Couple of quick notes:
The conditional pick received in the Nik Antropov trade is determinant upon the Rangers’ playoff success. While I’m awaiting confirmation from a team official, the pick seems to be conditioned upon the the following: If the Rangers advance beyond the Eastern Conference semi-finals, the Leafs will receive the Rangers’ 4th round pick in 2010. I’ll be the first to call the likelihood of that “very slim.” Go Rangers!
The ongoing contract negotiations taking place between Brian Burke and Larry Kelly, Dominic Moore’s agent, are more meaningful than face value. On the surface, trying to re-sign a player that is for all intents and purposes a third line center (while a very good one at that) isn’t going to make or break the franchise, unlike the contract situations currently unfolding with Jay Bouwmeester, Marian Gaborik and their respective general managers.
When it comes to trade rumours, generally the first thing we look at is the salary cap, and how much cap space the teams in question have available.Â But how important is the cap, in order for potential trades to become reality?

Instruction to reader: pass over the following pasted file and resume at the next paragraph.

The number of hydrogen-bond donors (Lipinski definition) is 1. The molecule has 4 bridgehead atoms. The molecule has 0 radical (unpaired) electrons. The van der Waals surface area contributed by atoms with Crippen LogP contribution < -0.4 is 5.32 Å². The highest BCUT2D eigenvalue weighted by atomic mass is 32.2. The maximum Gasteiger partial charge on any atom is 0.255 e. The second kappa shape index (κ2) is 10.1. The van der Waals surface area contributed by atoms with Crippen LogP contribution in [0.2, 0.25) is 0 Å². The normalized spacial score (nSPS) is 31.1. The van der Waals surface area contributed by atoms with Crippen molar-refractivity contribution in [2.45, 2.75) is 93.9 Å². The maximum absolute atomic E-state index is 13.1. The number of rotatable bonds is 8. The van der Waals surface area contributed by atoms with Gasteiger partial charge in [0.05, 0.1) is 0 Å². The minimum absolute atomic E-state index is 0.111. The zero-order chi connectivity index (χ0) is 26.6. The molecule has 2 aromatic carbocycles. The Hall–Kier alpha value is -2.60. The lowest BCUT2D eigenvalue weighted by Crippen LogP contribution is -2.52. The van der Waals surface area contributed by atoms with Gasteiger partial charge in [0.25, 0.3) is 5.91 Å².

Just six months ago many a grapevine was carrying rumor of NHL expansion while I lamented the integrity of a revenue bound salary cap. Even into the new season few had foreseen the sheer gravity of the global economic downturn and its impact on jobs, housing, businesses and every facet of life down to sport. Now as international markets stutter into a depression that many an analyst believe could change the face of modern capitalism forever, the NHL seems to remain steadfast in addressing itâ€™s minor successes as opposed to itâ€™s crippling and potentially devastating financial model.
With an abundance of salary and injuries plaguing the league all at once, the Leafs have quickly become friendly territory for other franchises to seek out.